Reprinted from "Pope John Paul II: Reaching Out Across Borders" (2003) with permission of Reuters Prentice Hall.

Defeating Communism and ending the Cold War was a success with many fathers. All of them deserve credit for helping to achieve this peacefully. But it is impossible not to bow, as a dutiful son, before the paramount champion of the cause of freedom--Pope John Paul. I do so looking back at the miracle the pope wrought, which gave meaning and confidence to our efforts and changed the face of the world.

During his first pilgrimage to Poland, the Holy Father uttered two sentences of great significance: "Be not afraid" and "Renew the face of the earth." The pope showed us how numerous we were and showed us the...power we had if we joined together as one. We stopped being afraid and gathered together 10 million people in our trade union, Solidarity, which changed the face of this earth. Communism's real strength until then had been the weakness of society and our isolation as individuals. Apart from its brute force--the militia, army, and tanks--our social weakness and separateness were the main pillars of Communist strength. In 1979 and 1980 these pillars collapsed in Poland. And in their place stood the great hope contained in the word Solidarnosc (Solidarity).

They tried to take it away from us. That was the aim of martial law. But they did not succeed. Martial law failed to destroy our unity. Many of us had our faith severely tested, but they could not take away our hope.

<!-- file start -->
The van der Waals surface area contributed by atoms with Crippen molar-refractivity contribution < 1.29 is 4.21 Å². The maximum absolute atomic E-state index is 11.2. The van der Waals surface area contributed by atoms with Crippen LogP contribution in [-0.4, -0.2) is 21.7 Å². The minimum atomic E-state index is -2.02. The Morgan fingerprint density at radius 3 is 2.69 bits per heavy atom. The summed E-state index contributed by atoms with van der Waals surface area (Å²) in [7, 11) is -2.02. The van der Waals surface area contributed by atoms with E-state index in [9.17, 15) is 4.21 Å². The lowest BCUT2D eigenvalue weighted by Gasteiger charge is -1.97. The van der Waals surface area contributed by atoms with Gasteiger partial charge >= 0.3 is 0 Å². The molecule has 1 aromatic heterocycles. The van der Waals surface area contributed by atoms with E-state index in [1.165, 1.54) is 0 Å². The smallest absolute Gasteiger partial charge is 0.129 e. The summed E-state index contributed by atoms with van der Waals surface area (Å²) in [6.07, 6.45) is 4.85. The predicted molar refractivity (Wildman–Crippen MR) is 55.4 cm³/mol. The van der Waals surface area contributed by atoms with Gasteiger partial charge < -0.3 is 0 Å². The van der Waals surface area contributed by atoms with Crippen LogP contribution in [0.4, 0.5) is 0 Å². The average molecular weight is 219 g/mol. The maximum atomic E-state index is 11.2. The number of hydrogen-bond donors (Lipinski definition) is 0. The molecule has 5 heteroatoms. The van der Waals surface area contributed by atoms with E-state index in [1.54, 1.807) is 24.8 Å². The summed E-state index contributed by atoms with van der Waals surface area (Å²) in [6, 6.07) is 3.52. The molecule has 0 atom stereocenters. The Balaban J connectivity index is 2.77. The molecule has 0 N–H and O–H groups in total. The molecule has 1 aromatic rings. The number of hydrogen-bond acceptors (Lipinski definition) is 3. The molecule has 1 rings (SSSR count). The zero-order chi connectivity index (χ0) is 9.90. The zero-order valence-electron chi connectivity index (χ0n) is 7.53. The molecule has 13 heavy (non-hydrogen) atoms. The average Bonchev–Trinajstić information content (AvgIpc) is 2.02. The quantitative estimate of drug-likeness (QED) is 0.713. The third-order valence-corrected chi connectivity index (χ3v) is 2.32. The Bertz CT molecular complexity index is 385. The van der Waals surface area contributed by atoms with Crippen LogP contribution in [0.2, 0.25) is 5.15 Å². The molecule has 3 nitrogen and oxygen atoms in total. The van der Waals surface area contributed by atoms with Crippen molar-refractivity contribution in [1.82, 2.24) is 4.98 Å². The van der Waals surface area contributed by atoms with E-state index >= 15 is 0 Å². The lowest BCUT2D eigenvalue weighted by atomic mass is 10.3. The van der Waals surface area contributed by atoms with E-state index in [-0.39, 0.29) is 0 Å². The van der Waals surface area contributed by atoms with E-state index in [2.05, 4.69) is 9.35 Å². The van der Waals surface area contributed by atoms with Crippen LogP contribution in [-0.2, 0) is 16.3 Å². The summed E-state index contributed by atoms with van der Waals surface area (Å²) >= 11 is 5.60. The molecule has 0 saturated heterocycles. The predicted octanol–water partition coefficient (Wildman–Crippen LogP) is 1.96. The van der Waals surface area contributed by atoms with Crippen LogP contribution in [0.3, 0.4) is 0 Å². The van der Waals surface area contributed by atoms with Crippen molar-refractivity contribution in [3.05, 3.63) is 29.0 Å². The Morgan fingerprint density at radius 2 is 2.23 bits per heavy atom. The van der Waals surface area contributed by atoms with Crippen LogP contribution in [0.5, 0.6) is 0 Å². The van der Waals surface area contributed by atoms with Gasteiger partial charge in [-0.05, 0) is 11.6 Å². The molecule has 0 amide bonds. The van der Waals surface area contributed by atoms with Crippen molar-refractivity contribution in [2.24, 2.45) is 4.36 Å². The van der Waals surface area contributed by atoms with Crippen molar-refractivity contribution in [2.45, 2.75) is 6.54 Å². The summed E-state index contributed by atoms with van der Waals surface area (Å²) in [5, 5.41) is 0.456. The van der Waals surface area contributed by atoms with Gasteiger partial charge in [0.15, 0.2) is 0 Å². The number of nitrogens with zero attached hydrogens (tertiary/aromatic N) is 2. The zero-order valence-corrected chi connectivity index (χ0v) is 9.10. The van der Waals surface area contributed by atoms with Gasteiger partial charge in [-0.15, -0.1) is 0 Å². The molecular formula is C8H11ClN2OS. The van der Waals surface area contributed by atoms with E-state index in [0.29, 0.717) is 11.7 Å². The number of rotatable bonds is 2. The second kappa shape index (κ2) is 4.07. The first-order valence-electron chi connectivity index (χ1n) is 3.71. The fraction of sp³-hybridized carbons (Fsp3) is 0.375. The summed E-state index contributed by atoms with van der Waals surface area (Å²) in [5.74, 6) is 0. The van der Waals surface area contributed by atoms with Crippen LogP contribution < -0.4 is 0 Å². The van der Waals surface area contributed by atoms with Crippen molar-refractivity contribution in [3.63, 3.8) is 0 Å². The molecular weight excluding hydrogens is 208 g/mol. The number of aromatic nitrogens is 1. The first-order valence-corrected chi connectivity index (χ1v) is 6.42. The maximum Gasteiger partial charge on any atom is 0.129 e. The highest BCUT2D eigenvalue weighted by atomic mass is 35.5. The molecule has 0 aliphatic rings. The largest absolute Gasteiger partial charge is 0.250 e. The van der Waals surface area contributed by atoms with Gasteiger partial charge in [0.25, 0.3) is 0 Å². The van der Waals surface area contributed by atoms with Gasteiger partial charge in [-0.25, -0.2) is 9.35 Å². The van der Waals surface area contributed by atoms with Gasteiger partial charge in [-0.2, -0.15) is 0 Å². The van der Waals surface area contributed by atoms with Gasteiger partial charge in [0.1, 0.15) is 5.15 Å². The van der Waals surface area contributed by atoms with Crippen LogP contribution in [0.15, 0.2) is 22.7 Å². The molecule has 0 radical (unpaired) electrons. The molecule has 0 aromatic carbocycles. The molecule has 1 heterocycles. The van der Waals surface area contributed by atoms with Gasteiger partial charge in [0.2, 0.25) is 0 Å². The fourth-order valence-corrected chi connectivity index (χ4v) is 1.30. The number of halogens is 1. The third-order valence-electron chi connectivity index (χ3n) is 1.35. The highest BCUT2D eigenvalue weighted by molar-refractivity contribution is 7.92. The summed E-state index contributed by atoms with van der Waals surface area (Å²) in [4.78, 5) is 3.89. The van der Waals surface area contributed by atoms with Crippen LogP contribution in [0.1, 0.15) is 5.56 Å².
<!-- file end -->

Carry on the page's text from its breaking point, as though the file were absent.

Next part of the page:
There was a lot of pain at the loss of dear ones and much longing for those imprisoned....In the hardest moments we always had the words of the Holy Father in our minds. After his pilgrimage to his native land, we were fortified and strengthened.

The pope is with us now as he was then. Now it is a new world. He helps us face the problems of today with his whole personality and whole heart. In difficult times of destruction and violence, he calls for solidaridity among mankind, for building a civilization of love, for sympathy with those in need, for religious and cultural dialogue and for an awakening of the consciences of men. He is rescuing morality in a globalizing world. It gives us hope of building a real and lasting peace. Because, above all, hope is what we need.

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